It was the week before auditions for my school’s spring musical, and I was feeling nervous and discouraged. I kept comparing myself to everyone around me—and comparing my voice to the voices of more experienced singers. I felt bombarded with thoughts like, “You shouldn’t even try.” “Listen to how much better she sounds than you.” And, “You’re too timid to be able to do this.”
I was worried mostly about the singing portion of the audition, and had been trying to pray about it, as I’ve always done in challenging situations. One day, when my mom and I were praying together about the fear I was feeling, I read Hymn 216 from the Christian Science Hymnal. The second verse says:
O wait on Him with veneration,
Be silent in humility;
He leads you after His own counsel,
His will is done and still shall be;
All good for you His wisdom planned;
O trust in God and understand.
(Georg Neumark, adapt. © CSBD)
The part that stood out to me was the command to “be silent in humility.” I realized I needed to let go of any kind of ego that had me caught up in wanting a lead role. The purpose of singing, acting, dancing—anything we do—is to praise God, because He is the source of all that we are. The size of the role wasn’t really important, because no matter what I ended up doing onstage, I’d still be glorifying God and expressing joy. The instruction in First Timothy to “be not highminded” (6:17) was a further confirmation of the need to put aside a desire for personal glory and to recognize that I am the expression of God.
As I continued to prepare for the audition, a conversation with a teacher in my school also helped me. She could tell that I was really nervous and doubting myself, and she reminded me that everyone hears this “tune”—in other words, that we’ve all felt the pull of self-doubt. But, she explained, we can affirm and claim our birthright: As children of God, who is good, we reflect only His goodness, and we reflect it completely. What, then, is there to doubt?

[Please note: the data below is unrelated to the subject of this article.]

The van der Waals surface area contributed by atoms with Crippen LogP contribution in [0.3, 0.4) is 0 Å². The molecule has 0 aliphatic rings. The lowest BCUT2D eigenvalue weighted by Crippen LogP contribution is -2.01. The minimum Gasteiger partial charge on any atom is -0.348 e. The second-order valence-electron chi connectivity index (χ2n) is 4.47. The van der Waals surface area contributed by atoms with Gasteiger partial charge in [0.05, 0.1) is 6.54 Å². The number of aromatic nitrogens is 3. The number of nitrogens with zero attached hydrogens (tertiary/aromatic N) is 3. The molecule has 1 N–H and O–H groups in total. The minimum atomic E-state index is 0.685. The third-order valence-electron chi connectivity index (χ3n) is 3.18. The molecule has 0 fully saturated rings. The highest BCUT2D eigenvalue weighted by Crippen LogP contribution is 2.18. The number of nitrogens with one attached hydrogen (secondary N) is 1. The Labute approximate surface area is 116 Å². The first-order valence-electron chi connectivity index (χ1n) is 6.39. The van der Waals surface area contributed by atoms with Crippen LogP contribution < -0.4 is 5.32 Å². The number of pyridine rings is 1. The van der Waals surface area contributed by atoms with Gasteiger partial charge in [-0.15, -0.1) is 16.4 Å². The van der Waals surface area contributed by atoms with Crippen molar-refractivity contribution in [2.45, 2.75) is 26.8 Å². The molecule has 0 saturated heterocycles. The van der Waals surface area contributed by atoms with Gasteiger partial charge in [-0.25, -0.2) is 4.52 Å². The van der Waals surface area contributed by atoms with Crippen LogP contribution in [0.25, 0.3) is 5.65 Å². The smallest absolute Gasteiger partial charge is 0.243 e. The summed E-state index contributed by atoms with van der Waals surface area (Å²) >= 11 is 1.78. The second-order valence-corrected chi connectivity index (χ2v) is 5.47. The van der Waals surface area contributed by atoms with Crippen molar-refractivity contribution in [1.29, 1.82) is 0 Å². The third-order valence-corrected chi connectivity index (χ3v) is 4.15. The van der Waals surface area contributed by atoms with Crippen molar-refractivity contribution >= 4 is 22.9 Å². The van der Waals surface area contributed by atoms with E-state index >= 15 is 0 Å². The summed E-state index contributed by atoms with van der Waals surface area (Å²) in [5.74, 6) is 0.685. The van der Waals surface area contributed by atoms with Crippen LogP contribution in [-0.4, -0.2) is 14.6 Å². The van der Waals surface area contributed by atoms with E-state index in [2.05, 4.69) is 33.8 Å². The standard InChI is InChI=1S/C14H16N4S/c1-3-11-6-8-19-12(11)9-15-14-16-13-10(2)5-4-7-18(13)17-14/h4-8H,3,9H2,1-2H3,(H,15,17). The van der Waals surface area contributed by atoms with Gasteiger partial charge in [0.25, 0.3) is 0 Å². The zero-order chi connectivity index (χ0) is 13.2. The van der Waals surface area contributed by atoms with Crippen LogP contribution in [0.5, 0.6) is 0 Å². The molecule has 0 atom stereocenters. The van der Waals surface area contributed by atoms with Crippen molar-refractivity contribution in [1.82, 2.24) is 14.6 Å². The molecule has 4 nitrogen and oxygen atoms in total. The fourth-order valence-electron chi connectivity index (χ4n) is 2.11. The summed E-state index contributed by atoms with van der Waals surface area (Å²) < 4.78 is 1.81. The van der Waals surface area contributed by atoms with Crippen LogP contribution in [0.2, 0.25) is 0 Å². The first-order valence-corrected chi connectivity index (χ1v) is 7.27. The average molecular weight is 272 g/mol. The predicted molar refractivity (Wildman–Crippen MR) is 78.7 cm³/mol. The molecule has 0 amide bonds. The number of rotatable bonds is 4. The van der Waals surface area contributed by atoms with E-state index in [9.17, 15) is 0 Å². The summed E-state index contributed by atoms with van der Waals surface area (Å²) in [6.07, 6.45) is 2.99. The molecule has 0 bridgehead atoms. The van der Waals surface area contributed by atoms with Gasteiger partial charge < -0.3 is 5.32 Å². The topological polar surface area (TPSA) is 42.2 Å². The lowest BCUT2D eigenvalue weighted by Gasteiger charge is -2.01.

I realized that the source of all this self-doubt was simply fear and the belief in lack—fear that I wouldn’t be good enough, and the belief that I didn’t have what I needed to succeed. Once I’d identified the root of these feelings, I could see their unreality clearly. I reasoned very simply this way: Since God is All, there can’t be fear or lack of any sort. Divine Love being All leaves no place for fear. And God, good, being All means that we must always have what we need.
Right before the audition, my mom texted me part of Hymn 207 by Mary Baker Eddy:
Beneath the shadow of His mighty wing;
In that sweet secret of the narrow way,
Seeking and finding, with the angels sing:
“Lo, I am with you alway,”—watch and pray.
It was so comforting to be reminded that God was right there with me. I walked onstage knowing that I was there to glorify God, and that in His presence I couldn’t be afraid.
After the audition, I felt filled with joy. And I ended up getting a part that was perfect for me. Though it wasn’t a lead, the role included singing, acting, and dancing—all things I love and really wanted to do. An unexpected bonus was that the director also offered me the opportunity to be assistant director—a role I had a little experience with and found to be a fun challenge.
Putting aside a sense of myself as an independent actor and letting God work through me has helped me in all aspects of my life. I find I’m capable of doing much more, because I know it isn’t me doing it all by myself. Moment by moment, God is “giving us strength according to our day” (Science and Health with Key to the Scriptures by Mary Baker Eddy, p. 5), along with courage, joy—anything we could possibly need.
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